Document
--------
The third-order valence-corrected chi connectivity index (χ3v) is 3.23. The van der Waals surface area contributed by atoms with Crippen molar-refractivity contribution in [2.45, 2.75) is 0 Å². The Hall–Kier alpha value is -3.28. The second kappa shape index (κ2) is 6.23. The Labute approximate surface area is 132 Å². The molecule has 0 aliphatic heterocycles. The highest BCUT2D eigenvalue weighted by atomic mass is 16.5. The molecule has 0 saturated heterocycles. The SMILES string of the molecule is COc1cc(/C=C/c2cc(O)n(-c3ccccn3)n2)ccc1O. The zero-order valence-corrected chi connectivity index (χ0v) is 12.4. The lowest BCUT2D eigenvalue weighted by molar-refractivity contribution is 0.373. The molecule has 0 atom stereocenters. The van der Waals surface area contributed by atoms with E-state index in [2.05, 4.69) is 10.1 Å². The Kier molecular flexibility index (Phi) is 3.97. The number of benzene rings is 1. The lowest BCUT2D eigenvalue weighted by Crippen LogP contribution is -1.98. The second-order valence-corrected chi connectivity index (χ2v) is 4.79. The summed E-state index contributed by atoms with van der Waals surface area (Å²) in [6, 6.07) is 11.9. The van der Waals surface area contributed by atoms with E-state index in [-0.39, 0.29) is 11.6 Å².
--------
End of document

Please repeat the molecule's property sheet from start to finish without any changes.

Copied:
The third-order valence-corrected chi connectivity index (χ3v) is 3.23. The van der Waals surface area contributed by atoms with Crippen molar-refractivity contribution in [2.45, 2.75) is 0 Å². The Hall–Kier alpha value is -3.28. The second kappa shape index (κ2) is 6.23. The Labute approximate surface area is 132 Å². The molecule has 0 aliphatic heterocycles. The highest BCUT2D eigenvalue weighted by atomic mass is 16.5. The molecule has 0 saturated heterocycles. The SMILES string of the molecule is COc1cc(/C=C/c2cc(O)n(-c3ccccn3)n2)ccc1O. The zero-order valence-corrected chi connectivity index (χ0v) is 12.4. The lowest BCUT2D eigenvalue weighted by molar-refractivity contribution is 0.373. The molecule has 0 atom stereocenters. The van der Waals surface area contributed by atoms with E-state index in [2.05, 4.69) is 10.1 Å². The Kier molecular flexibility index (Phi) is 3.97. The number of benzene rings is 1. The lowest BCUT2D eigenvalue weighted by Crippen LogP contribution is -1.98. The second-order valence-corrected chi connectivity index (χ2v) is 4.79. The summed E-state index contributed by atoms with van der Waals surface area (Å²) in [6, 6.07) is 11.9. The van der Waals surface area contributed by atoms with E-state index in [-0.39, 0.29) is 11.6 Å².